Saturday, June 23, 2018
News Roundup

Cancer survivor is Dunedin's firefighter of the year

DUNEDIN — By all accounts, Dunedin firefighter Mike Lowry looked and felt horrible.

Throat cancer left him in constant pain and made swallowing difficult or at times impossible, requiring a feeding tube. He lost hair and his 6-foot-3 frame dwindled to 210 pounds as he underwent 35 radiation treatments and two day-long rounds of chemotherapy in just 40 days.

The treatments made Lowry so weak that he'd sometimes fall into a deep sleep while moving laundry from the washer to the dryer.

Yet, the 13-year veteran never complained and instead concentrated on getting back on his feet — and back on the job.

On May 3, 2011, just five months after his diagnosis, Lowry returned to work, where he drives a fire engine, acts as a paramedic and teaches new recruits, in addition to fighting fires.

His perseverance and upbeat attitude have earned him Dunedin's Firefighter of the Year award for 2011. He was recently recognized by the Dunedin City Commission.

"His determination to fight the cancer, get healthy and get back to work, I thought, was very commendable of him," said Kat Schloss, a firefighter-paramedic who led the bid to nominate Lowry.

"Whereas a lot of people may not care about work at the moment, he made it a priority," she continued. "For him to beat it and come back to work within the year, it was mind-blowing. … He inspired us."

Each year, three nominees — one per shift — are chosen from among their peers for the annual honor. A group of lieutenants chooses the winner.

Lowry, 48, of Seminole shrugs off the attention, saying, "People on the job don't seek it out. We do what most people call amazing stuff as a normal course of action."

But higher-ups say Lowry, whose experience stretches back 30 years, was a shoo-in.

Lowry joined the U.S. Army at age 18 and was working in military intelligence at a Hawaiian base when he was tapped to begin EMT training.

It turned out to be Lowry's dream job: "I rode with the Honolulu Fire Department and during my ride-alongs it was something I just loved doing."

In Hawaii, he also met his wife, Rene, an Air Force linguist.

The couple moved to Florida in 1992. Lowry, who had left the Army in 1989, began working again toward his EMT certification and joined Sunstar as a paramedic in 1996. He cut back to part-time in 1999 when he completed fire academy training and joined the Dunedin Fire Department.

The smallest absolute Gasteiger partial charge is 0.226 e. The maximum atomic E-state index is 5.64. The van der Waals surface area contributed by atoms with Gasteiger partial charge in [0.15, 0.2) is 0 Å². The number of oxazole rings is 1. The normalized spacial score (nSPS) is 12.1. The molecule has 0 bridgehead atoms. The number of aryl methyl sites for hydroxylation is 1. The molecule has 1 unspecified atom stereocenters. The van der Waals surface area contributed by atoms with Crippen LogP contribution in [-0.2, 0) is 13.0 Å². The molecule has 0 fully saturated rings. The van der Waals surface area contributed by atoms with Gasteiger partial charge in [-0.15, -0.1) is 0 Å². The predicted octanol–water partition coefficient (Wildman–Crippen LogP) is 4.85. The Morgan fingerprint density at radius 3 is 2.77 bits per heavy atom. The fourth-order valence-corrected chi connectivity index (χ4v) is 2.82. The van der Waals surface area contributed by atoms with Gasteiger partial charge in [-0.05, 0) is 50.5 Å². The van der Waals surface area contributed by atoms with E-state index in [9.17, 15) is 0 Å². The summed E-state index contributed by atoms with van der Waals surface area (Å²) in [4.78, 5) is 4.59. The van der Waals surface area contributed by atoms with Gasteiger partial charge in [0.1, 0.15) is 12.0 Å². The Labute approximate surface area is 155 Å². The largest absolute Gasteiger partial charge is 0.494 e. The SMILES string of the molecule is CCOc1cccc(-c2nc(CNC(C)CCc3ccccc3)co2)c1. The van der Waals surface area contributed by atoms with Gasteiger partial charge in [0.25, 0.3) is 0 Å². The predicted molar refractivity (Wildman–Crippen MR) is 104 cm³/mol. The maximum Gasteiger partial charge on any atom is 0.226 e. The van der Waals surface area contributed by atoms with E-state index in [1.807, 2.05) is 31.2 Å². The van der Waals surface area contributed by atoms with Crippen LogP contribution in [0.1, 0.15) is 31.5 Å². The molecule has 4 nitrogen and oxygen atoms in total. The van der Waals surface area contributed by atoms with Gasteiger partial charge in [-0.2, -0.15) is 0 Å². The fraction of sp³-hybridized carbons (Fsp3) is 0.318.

In December 2010, the couple was on a cruise celebrating their 25th anniversary when Rene, now a hospice nurse, noticed a lump on Mike's neck.

Lowry quickly went downhill, suffering dizzy spells so severe that he had to leave work Jan. 3 and have a friend take him to the emergency room. What his doctor initially diagnosed as a blocked salivary gland turned out to be a cancerous throat tumor that was pressing on nerves and cutting off the blood supply to his brain.

Schloss cried, fearing that her mentor of 10 years was going to die. But Lowry refused.

Throughout his treatment, Lowry attended fire union meetings whenever his body would allow. He regularly had folks drive him by the fire station after medical appointments just to say hello. As he became stronger, the ever-upbeat Lowry used his regular walks with Schloss to inquire about their colleagues and talk about the day he'd return.

Lowry has resumed a full schedule of 68 work hours a week — 56 at Dunedin Fire Station 60 and 12 with Sunstar.

"We try to pick someone every year that goes above and beyond … and Mike particularly stood out," said Lt. Dino Daminato. "We were kind of astounded by how up he could be when we knew he was feeling horrible. … Everyone looked at that as a sign of strength."

But colleagues say Lowry's hard-won cancer fight isn't the only thing that makes him stand out.

Over the last 13 years, he has helped dozens of recruits get on-the-job training needed for their certification.

He's known for going out of his way to help patients he meets on emergency calls by personally seeking out their friends, family or neighbors, then following up on the patients' welfare later.

On top of that, Lowry and his wife switched off shifts for years to provide around-the-clock care for their only child, Thomas, who was diagnosed at 6 months old with cri-du-chat syndrome. The chromosomal abnormality has left the 21-year-old with the developmental function of a toddler. He's now in an assisted living facility.

Lowry calls the honor he received "humbling" and credits his wife, relatives, friends, oncologists and religious faith with helping him pull through. "If I wanted to be depressed during that time period, I couldn't have been. I just felt so supported — it was unbelievable," he said.

He also thanks his co-workers, who visited him, drove him to medical appointments and took extra shifts in his absence.

Since his cancer diagnosis, Lowry has reached out to others who are battling the disease. His health battle as well as his son's have taught him that perseverance is key.

"For anybody that's going through it," he said, "don't think it's all over."

Keyonna Summers can be reached at [email protected] or (727) 445-4153. To write a letter to the editor, go to tampabay.com/letters.

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